Michał Cegłowski, Grzegorz Schroeder, Richard Hoogenboom: Porous Poly(2-oxazoline)-Based Polymers for Removal and Quantification of Phenolic Compounds, Chemistry of Materials (32)(15) (2020) pp. 6425-6436
Chemical substances that pose a threat to the health or life of humans and animals are particularly dangerous when they get into the aquatic environment as a result of industrial production or human activity. Monitoring and removal of residues of plant protection products, drugs, other harmful or toxic commercial chemicals in the environment is currently one of the basic tasks of sustainable development and green chemistry programs.
To remove them from the environment, various chemical and physical processes are used, including adsorption with specially designed adsorbents. Porous materials provide the most effective adsorption process due to their highly developed specific surface. Porous polymers are of particular interest to many researchers, as they enable the preparation of functional, porous polymers that would be able to adsorb precisely defined organic pollutants selectively.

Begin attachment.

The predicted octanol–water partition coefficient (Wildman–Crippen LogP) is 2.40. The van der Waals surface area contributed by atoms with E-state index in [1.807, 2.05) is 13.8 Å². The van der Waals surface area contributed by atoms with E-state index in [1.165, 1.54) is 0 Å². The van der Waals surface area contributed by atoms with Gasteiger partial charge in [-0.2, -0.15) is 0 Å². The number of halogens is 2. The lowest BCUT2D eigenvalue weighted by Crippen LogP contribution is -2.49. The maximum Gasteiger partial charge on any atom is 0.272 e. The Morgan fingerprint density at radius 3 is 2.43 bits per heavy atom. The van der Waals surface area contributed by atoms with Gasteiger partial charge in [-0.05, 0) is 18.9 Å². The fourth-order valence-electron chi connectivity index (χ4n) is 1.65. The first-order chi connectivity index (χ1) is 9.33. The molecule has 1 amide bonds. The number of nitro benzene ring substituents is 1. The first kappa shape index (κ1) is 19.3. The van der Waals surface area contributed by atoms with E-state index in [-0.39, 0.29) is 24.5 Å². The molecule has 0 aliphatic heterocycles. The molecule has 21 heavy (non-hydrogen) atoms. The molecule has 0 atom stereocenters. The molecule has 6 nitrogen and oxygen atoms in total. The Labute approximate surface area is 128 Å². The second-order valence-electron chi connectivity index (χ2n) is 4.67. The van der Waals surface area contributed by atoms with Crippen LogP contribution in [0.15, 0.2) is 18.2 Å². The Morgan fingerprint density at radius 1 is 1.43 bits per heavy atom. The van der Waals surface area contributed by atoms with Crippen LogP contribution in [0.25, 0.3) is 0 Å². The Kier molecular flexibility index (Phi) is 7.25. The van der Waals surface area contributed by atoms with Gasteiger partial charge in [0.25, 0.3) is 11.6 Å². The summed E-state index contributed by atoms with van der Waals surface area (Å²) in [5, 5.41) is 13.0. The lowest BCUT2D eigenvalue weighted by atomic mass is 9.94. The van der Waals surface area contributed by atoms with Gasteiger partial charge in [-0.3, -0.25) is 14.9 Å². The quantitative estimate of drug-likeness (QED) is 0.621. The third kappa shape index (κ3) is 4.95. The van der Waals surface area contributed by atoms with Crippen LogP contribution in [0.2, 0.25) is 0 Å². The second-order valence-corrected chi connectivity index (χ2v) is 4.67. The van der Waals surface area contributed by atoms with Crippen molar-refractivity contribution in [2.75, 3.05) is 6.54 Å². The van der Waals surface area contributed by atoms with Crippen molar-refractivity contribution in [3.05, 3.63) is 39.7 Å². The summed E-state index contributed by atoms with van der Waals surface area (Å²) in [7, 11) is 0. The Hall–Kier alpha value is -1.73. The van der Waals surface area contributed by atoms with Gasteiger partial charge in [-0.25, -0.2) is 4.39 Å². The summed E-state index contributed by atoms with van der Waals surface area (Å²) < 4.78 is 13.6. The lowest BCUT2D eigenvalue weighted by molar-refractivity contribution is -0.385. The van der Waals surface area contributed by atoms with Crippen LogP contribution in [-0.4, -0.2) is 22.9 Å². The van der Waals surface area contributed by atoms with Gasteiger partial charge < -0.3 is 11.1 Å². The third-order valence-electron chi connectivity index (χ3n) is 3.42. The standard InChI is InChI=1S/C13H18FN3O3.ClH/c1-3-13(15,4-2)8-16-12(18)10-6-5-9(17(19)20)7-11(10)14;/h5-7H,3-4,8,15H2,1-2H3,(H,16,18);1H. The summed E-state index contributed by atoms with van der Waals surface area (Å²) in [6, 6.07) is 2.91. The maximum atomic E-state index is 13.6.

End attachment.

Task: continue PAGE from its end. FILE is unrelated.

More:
In the publication by Dr. Cegłowski and prof. Schroeder from the Department of Supramolecular Chemistry, Faculty of Chemistry, Adam Mickiewicz University, and prof. Hoogenboom from the Ghent University described research results to develop a new
method of obtaining porous polymers consisting of highly cross-linked poly(2-oxazoline)s. The so-called HIPE (high internal phase emulsion) procedure allows obtaining polymeric materials with high porosity. Due to the presence of amino groups in their structure, the obtained materials had a high adsorption capacity for phenolic compounds, such as 2,4-dichlorophenol, bisphenol S, and 2-naphthol. These compounds are produced on a global scale in significant amounts, therefore it is necessary to monitor their concentration in the environment. The obtained porous poly(2-oxazoline)s had a very high adsorption capacity of the mentioned phenolic compounds, which means that they can effectively and selectively remove them from aqueous solutions. In addition, the obtained materials were used to directly determine the concentration of phenolic compounds with the use of an experimental plasma ionization mass spectrometer under ambient conditions, which the Department of Supramolecular Chemistry possesses.
The use of selective adsorption on the developed polymers improved the detection limits by two orders of magnitude, confirming the usefulness of the obtained porous polymers in the trace analysis of organic compounds.